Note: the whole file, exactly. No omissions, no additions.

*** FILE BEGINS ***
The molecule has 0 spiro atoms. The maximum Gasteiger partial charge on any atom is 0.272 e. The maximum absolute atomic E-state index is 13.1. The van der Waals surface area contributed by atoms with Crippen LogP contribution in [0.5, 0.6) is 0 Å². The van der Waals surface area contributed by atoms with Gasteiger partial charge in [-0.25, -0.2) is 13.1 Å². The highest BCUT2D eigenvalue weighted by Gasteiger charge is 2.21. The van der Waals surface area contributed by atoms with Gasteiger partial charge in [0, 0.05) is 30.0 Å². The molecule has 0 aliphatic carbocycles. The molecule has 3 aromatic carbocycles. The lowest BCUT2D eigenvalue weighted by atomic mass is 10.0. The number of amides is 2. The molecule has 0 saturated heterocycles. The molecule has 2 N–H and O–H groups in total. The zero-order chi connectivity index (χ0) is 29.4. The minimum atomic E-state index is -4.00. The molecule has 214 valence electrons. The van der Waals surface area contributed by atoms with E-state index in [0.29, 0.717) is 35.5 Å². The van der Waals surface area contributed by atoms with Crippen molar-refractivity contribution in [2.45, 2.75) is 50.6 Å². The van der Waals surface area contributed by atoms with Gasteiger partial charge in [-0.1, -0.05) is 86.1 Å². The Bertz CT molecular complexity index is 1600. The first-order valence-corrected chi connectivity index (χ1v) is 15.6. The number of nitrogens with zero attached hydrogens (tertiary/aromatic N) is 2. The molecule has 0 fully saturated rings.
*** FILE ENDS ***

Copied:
The molecule has 0 spiro atoms. The maximum Gasteiger partial charge on any atom is 0.272 e. The maximum absolute atomic E-state index is 13.1. The van der Waals surface area contributed by atoms with Crippen LogP contribution in [0.5, 0.6) is 0 Å². The van der Waals surface area contributed by atoms with Gasteiger partial charge in [-0.25, -0.2) is 13.1 Å². The highest BCUT2D eigenvalue weighted by Gasteiger charge is 2.21. The van der Waals surface area contributed by atoms with Gasteiger partial charge in [0, 0.05) is 30.0 Å². The molecule has 0 aliphatic carbocycles. The molecule has 3 aromatic carbocycles. The lowest BCUT2D eigenvalue weighted by atomic mass is 10.0. The number of amides is 2. The molecule has 0 saturated heterocycles. The molecule has 2 N–H and O–H groups in total. The zero-order chi connectivity index (χ0) is 29.4. The minimum atomic E-state index is -4.00. The molecule has 214 valence electrons. The van der Waals surface area contributed by atoms with E-state index in [0.29, 0.717) is 35.5 Å². The van der Waals surface area contributed by atoms with Crippen molar-refractivity contribution in [2.45, 2.75) is 50.6 Å². The van der Waals surface area contributed by atoms with Gasteiger partial charge in [-0.1, -0.05) is 86.1 Å². The Bertz CT molecular complexity index is 1600. The first-order valence-corrected chi connectivity index (χ1v) is 15.6. The number of nitrogens with zero attached hydrogens (tertiary/aromatic N) is 2. The molecule has 0 fully saturated rings.